If you want to keep up with situations, breaking-stories as they happen, then yes again. Headlines are posted to Twitter faster than they can be presented on television or in a newspaper. You do need to be using Twitter off and on over the course of the day though.

If you want to meet like-minded people from around the world, then yes. I’ve made a couple of Twitter friends and acquaintances. It’s nice recognising people and having a quick chat.

If you want to use it to keep in touch with friends… I’d go to Facebook. But that could just be me as very few of my friends or family are on Twitter.

Warnings

  • As with anything, don’t believe all you read on Twitter
  • If you get a Direct Message from someone (even if you know the person who sent it) and all that’s there is a link – don’t click on it. It’s more than likely a virus
  • Check who you follow and who starts following you. If you want quality audience and posts to retweet, avoid scammers and people who don’t provide a description. You don’t have to follow back everyone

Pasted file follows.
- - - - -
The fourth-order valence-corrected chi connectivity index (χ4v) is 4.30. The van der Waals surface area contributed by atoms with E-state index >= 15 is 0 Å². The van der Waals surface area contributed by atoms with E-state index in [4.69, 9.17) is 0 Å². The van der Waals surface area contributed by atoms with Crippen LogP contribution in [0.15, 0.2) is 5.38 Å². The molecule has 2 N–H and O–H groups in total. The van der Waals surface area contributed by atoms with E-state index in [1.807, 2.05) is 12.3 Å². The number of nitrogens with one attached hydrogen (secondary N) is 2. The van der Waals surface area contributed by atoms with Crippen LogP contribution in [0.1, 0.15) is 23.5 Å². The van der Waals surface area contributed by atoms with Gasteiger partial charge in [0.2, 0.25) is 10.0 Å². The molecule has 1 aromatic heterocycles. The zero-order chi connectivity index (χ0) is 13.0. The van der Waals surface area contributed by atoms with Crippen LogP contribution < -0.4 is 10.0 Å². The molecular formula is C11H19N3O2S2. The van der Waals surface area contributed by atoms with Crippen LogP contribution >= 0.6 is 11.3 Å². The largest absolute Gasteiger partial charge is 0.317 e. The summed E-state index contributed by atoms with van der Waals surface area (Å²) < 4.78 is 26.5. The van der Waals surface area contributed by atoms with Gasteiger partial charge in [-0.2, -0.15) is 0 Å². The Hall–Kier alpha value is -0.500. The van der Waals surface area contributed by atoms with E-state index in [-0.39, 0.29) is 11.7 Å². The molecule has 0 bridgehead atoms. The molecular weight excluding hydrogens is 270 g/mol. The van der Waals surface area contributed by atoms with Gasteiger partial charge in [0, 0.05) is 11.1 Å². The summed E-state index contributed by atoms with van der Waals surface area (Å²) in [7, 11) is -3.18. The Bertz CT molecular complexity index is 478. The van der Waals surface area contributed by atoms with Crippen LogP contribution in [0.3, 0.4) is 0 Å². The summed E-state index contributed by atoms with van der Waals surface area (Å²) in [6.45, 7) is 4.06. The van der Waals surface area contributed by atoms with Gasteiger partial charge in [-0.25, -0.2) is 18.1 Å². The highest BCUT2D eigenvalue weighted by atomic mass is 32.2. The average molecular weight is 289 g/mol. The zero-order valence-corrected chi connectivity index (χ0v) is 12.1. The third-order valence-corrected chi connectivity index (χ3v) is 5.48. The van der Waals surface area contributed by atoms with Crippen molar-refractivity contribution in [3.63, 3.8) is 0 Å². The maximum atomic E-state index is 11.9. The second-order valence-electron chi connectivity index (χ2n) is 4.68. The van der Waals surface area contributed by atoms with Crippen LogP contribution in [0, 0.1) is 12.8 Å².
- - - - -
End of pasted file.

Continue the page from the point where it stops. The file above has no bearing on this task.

• What you say on Twitter stays in the cyber verse forever (apparently) so don’t repeat gossip or talk trashy or share inappropriate images or they will become part of your reputation
  • There’s been a lot of talk about trolls lately (people who make inappropriate and usually pretty darn rude posts that personally attack others). Ignore them. They are not worth your time or energy in any way, shape or form.

Remember

Twitter can be like talking to friends and acquaintances; you can pick up information that is valuable, interesting or just plain funny. Share it around when you can – we all enjoy a good story.

 

twitter_follow_me_x

 

 

 

@trishanders

 

 

 

Links:

Tech Cocktail

Meltwater

DZine Blog

Latest post: Military Insignia on gravestones

via Welcome.

Clasped Hands.

This is an article on the symbolism of clasped hands engraved on a headstone. I think it’s kind of romantic…

January Rains

Sydney (and indeed most of the east coast of Australia) has shed itself of sunshine and blue skies in exchange for monsoonal hues of grey. It seems we’ve swapped the deadly heat and bush fires of last week for rain, rain and more rain. Some parts have gale-force winds too, but they haven’t reached Sydney as yet (thankfully). The rain on its own is peaceful. It’s the wind that gives it an edge of violence.